"Эта картина висит вверх ногами."

Translation:This picture is hanging upside down.

March 16, 2016

16 Comments


https://www.duolingo.com/profile/Dmitry_Arch

Russian verbs describing position in space (e.g. висеть, стоять, сидеть, лежать) do not have to be translated into English literally. Im most cases they can be replaced with "is/are", so in the given example the word "hanging" is redundant, because in a situatio where a picture is hanging on the wall it is understood that it is hanging rather than standing or lying. DL, however, rejects the translation without "hanging".

March 16, 2016

https://www.duolingo.com/profile/Shady_arc

You are right, I somehow overlooked this.

By the way, in Russian висеть is indeed important here. You can use the "to be" verb here (zero copula in the present, была in the past, будет in the present) but it will sound extremely telegraphic in most cases. Probably, вверх ногами wants a specific verb of position or an action that makes the object be this way.

March 16, 2016

https://www.duolingo.com/profile/Nana344213

But if you just say "the picture is upside down" it could be leaning against a wall or lying flat on a table

May 31, 2019

https://www.duolingo.com/profile/Jeffrey855877

True, but that doesn't transform the situation in English. The point is not so much the different possible locations for the picture, but the fact that, if the picture is hanging somewhere and is upside-down, using the words "The/this picture is hanging upside down" is redundant and overly particular.

If the picture is lying upside-down, flat on a table, you'd use лежать, not висеть, in the Russian - but still use just "is" in the English.

Same for it it's sitting propped against something: you'd use стоять in Russian, and "is" in English.

July 7, 2019

https://www.duolingo.com/profile/jQuasebarth

My understanding of the Russian vocabulary seems to be messed up. I translated this sentence as "This room is called the lower nose". EDIT: What is the literal translation of "вверх ногами"?

December 26, 2016

https://www.duolingo.com/profile/keinemeinung

"with the legs pointing upward"

January 17, 2017

https://www.duolingo.com/profile/Jeffrey855877

вверх is an adverb meaning "up, upwards"

ногами is the instrumental plural of нога = foot/leg

Putting the two together seems like an idiomatic phrase whose literal meaning only hints at it's actual meaning.

July 7, 2019

https://www.duolingo.com/profile/Neon_Iceberg

One more correct choice for describing "upside down" is "вверх тормáшками":

https://masterkrasok.ru/posts/other/matiss-vverh-tormashkami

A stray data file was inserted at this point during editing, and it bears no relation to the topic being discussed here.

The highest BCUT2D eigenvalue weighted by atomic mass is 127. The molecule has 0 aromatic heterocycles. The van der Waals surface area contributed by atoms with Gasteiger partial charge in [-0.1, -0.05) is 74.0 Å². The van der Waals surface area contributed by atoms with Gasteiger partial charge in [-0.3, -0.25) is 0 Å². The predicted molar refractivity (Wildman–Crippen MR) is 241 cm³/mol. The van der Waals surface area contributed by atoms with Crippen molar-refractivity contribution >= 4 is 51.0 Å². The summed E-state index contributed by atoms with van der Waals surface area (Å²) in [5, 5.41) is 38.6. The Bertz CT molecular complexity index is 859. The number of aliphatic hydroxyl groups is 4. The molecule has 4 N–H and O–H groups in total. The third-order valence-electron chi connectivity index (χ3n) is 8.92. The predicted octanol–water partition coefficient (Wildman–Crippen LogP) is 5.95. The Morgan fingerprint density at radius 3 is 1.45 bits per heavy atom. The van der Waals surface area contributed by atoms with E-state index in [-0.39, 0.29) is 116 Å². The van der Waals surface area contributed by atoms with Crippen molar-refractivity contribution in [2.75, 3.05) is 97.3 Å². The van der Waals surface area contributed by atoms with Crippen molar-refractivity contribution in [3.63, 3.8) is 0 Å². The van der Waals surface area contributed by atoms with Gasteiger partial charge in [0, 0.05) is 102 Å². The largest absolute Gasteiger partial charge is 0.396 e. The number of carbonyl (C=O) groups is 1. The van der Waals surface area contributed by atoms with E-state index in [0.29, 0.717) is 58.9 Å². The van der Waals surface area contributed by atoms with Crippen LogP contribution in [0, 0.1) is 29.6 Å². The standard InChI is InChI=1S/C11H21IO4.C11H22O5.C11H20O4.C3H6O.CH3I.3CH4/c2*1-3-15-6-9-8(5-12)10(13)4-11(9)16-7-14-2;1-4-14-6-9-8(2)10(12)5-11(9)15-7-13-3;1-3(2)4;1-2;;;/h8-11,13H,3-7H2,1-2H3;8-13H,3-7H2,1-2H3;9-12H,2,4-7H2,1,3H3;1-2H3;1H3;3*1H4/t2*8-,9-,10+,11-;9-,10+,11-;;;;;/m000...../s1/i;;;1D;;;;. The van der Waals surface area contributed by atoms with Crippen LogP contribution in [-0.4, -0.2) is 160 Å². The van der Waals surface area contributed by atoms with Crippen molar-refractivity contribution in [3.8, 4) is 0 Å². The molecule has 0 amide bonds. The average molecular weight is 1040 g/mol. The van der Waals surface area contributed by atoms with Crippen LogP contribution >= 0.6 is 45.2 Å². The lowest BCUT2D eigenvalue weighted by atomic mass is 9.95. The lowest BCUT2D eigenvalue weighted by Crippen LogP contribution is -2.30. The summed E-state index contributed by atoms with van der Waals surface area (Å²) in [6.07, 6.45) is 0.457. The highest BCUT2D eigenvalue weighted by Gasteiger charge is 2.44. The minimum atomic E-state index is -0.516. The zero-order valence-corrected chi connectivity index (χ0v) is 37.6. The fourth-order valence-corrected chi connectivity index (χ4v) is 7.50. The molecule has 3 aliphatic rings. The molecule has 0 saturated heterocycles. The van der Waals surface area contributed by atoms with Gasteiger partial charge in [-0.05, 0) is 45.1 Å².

But "вверх ногами" is more widely-used, so, I think, it is better to use this one.

August 29, 2017

https://www.duolingo.com/profile/Jeffrey855877

Also Вверх дном = "bottom-up, topsy-turvy, upside-down"
https://en.wiktionary.org/wiki/%D0%B2%D0%B2%D0%B5%D1%80%D1%85_%D0%B4%D0%BD%D0%BE%D0%BC

July 7, 2019

https://www.duolingo.com/profile/Dmitry_Arch

Вверх дном is not about the position of a specific object; it means “in a mess”: В доме / В комнате всё вверх дном = The house / The room is in a mess.

July 16, 2019

https://www.duolingo.com/profile/MarkFoster0

Just curious; I translated it as legs up, knowing the idiomatic upside down. It was not accepted by DL. Does DL take only idiomatic translations?

March 9, 2018

https://www.duolingo.com/profile/Dmitry_Arch

Of course it does. Idioms are supposed to be translated idiomatically; otherwise, the translation doesn’t make sense.

March 10, 2018

https://www.duolingo.com/profile/keinemeinung

That's because I don't think "legs up" is a phrase in English (outside of the bedroom).

March 9, 2018

https://www.duolingo.com/profile/lauramenshikova

correct pronounciation висИт

October 9, 2018

https://www.duolingo.com/profile/Rojan1903

Learning new languages really makes me question my hearing abilitiy. In this sentence I can hear both висит and рисит depending on what I want to hear. The brain is mysterious...

December 2, 2018

https://www.duolingo.com/profile/Jeffrey855877

From my point of view, I hear what I expect to hear, which is usually initially dictated by what I'm used to hearing. Once I get more familiar with vocabulary, spelling, pronunciation variations, I start to hear the words more "correctly".

Even in my native language (English), I don't always hear things "correctly", for a variety of reasons - my own expectation, my hearing, my familiarity with the words - and the pronunciation of the speaker.

I was once talking with the receptionist at one of my doctors and I had to ask her to repeat something 4 times. She was from the rural, mountainous eastern part of the US and spoken "Appalachian" English. It sounded almost like a foreign language.

One thing that I've found to improve my "hearing" of Russian is to try to pronounce the words correctly, in all the exercises, even where there's no audio, working syllable by syllable, then stringing the syllables together. Listening to pronunciation at Forvo..com, etc.

July 7, 2019
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